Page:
George Washington Papers

To George Washington from Robert James Livingston, August 1789

From Robert James Livingston

Trenton [N.J.] August 1789

The Petition of Robert James Livingston late Lieutt in the fi[r]st Virginia Regiment &ca humbly shewith—

That, your Petitioner begs leave to present himself before you as a Candidate for the office of Marshal, for the State of New-Jersey, under the federal Judicial department.

Your Petitioner begs leave to plead in his behalf his well known attachment to the new Government, and to the cause of his Country during the late war, in which he freely bled.

He pleads his peculiar situation in being taken Prisoner in an early stage of the war, and remaining unexchanged until the Derangement in the line prevented the emoluments and honours which might have attended his rising in the Army.

He pleads his being denyed by the State of Virginia, in whose Service he was, every compensation which was made to her officers at the dissolution of the Army—tho’ the officers of the State & its Delegates in Congress assured your Petitioner his claims were justly founded, & promised to advocate his cause.

He pleads his having sacrificed all the advantages of a liberal education, which all his Brothers have received, and by which they comfortably support themselves—upon which your Petitioner had just entered, when he was driven from Princeton by the British, & to which he was prevented returning by the losses of his widowed Mother, and his strong desire to continue in the service of his country.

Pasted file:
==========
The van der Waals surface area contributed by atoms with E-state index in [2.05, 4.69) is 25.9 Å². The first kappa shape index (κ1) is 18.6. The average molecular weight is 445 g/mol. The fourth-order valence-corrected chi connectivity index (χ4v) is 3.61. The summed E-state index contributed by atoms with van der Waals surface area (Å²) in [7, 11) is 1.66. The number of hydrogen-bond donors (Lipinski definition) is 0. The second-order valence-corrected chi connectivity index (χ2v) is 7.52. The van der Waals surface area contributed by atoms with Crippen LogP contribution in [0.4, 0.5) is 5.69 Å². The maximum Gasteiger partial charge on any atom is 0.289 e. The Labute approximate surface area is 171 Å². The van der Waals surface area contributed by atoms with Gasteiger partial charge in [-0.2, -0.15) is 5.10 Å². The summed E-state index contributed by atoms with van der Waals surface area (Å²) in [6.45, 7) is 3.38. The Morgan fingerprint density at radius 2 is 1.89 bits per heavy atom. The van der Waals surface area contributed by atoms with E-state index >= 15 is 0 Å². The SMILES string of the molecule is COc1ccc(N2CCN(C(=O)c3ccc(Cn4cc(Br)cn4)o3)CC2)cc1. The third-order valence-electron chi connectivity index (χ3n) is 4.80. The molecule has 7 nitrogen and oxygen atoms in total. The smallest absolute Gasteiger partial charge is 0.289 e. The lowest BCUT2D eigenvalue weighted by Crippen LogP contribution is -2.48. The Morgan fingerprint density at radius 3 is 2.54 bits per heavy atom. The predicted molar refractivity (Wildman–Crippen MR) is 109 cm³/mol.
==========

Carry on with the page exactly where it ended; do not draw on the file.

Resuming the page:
Your Petitioner prays therefore to be provided for by his country which he has served, which he is willing to serve, and whose services have eventually rendered a provision in any other way impracticable at least for the present—at the same time Your Petitioner only solicits a provision proportionate to the actual services he is able to render.

Your Petitioner prays to be excused in bringing forward an argument so delicate in its nature as the above—he knows the feelings of the Personage whom he addresses—he knows the impossibility of providing for all who are more highly deserving than himself—should therefore the prayer of his Petition not be answered agreeably to his wishes—he will rest content—assured that it is impracticable in its nature—Your Petitioner could have honoured his petition with a number of respectable Signatures, but he chooses to subscribe his own solitary name and thus to present it to the attention of the President hoping that he will remember him either in the prayer of his Petition or in some other way which may seem best to himself. And as in duty bound Your Petitioner shall ever pray

Robert James Livingston


Robert James Livingston (1760–1827) was the son of Robert James Livingston (1725–1771), a New York merchant, and Susan Smith Livingston (1729–1791). The younger Livingston served with Virginia forces during the Revolution and was taken prisoner at Trenton in 1776. By 1779 he was serving as a first lieutenant. He did not receive a federal appointment.

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